At the age of 19, many college students are still trying to figure out what they want to do with their education. One University of North Texas student already has that figured out. Next week, she will receive her doctorate in educational psychology -- the youngest ever at UNT to reach that goal.
The day every college student anticipates is fast approaching. For Noel Jett, that day is coming sooner than it does for most students.
"Walking across the stage is actually the easiest part," Jett said. "It feels a little anticlimactic because the most defining parts of my degree are not as dignified."
Jett describes those things which many college students experience -- crying in an advisor's office, staying up late, studying. In many ways Noel is the typical college student.
In other ways, she's anything but.
"I've always had a desire to learn," she said.
At 19, Jett is about to become the youngest in UNT history -- and possibly the U.S. -- to earn a doctorate in educational psychology.
"From an intellectual perspective she was definitely more advanced than other kids her age," said Anne Rinn, professor of educational psychology at UNT, who is Jett's advisor and also serves as director of the Office for Giftedness, Talent Development and Creativity. "So from that perspective she met an intellectual peer group here, which was cool. They were just twenty years older than she was."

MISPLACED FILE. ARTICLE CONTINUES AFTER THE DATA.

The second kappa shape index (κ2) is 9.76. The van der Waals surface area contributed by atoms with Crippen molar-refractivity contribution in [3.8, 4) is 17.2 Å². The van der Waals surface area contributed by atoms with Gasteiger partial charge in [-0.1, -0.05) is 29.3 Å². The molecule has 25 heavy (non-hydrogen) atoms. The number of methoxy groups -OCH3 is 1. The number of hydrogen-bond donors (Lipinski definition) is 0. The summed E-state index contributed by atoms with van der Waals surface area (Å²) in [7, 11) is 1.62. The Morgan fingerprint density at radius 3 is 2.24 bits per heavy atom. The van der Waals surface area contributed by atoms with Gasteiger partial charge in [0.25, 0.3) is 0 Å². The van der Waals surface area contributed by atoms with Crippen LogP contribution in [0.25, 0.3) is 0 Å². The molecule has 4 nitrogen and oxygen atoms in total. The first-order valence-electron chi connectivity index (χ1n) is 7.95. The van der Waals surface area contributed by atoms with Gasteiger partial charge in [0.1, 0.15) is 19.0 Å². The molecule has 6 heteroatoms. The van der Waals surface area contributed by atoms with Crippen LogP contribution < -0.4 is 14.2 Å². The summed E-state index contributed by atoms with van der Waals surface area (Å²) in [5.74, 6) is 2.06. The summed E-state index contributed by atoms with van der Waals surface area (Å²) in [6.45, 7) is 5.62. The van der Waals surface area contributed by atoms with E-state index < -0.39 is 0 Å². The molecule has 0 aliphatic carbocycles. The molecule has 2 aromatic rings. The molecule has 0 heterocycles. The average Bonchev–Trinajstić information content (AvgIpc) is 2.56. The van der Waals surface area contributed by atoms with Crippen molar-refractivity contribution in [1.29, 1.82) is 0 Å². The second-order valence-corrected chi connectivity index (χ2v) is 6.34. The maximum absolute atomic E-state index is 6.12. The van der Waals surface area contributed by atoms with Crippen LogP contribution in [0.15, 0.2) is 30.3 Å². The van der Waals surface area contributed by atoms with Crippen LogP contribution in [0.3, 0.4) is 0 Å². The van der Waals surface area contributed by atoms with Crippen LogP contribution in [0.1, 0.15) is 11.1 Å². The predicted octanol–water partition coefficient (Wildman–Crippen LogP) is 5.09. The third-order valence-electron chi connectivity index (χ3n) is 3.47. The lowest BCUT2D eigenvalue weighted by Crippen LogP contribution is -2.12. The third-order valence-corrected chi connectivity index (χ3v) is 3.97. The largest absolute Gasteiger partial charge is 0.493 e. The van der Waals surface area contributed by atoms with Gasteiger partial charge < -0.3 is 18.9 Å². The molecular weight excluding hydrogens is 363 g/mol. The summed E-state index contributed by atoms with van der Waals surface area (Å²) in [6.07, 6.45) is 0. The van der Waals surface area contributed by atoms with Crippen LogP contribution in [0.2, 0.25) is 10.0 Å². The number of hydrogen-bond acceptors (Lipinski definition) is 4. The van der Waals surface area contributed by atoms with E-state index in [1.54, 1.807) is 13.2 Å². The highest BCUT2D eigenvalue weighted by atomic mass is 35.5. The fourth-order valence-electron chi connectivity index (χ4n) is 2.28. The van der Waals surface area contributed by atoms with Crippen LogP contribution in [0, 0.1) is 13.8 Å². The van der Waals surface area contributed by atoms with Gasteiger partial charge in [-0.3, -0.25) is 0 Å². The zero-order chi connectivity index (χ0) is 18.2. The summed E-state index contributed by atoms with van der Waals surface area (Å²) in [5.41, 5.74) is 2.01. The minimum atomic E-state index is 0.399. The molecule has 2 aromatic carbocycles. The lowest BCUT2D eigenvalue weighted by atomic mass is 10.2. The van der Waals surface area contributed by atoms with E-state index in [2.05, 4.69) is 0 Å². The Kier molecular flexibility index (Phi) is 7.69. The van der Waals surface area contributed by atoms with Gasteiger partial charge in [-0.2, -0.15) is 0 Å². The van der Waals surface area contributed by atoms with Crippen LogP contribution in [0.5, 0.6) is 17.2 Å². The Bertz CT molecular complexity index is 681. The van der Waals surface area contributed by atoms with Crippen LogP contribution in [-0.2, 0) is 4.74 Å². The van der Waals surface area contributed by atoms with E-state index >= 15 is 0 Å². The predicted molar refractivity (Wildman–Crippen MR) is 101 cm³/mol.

Her mom started to notice at age three, that Noel was different. She would ask why other kids her age were doing things, and the questions were deep.
"I always thought she seemed very attuned to things and very bright," said Jett's mother Nancy Shastid. "But I had no point of reference because she was my only child."
Shastid said Jett was tested by doctors, who told her the best course of action was to remove her from public schools.
"It typically happens around age 4 or 5," Rinn said. "Parents start to realize their kids aren't quite like everybody else."
After just weeks of kindergarten, Jett was home schooled. She entered Tarrant County Community College at age 13. Then, she enrolled at Texas A&M, earning her bachelor's degree at 16. Now, she is entering her final days at UNT, where she picked up her cap and gown Monday.
Jett appears quite comfortable with the fact that she's always been ahead of the curve. Still, people seem fascinated by it all.
"I think everybody has something they get a lot of questions about or those comments that are a little uncomfortable," she said. "And you have to decide how you're going to handle it."
Jett plans to become a therapist, working with the gifted. She said many people have misconceptions about young people like her who take part in accelerated education programs. She has an obvious talent, but school has also been hard work. One week from Friday, it will all pay off.
"I feel like I've earned my degree with blood, sweat and tears, not by walking across the stage," she said. "But that's the fun part."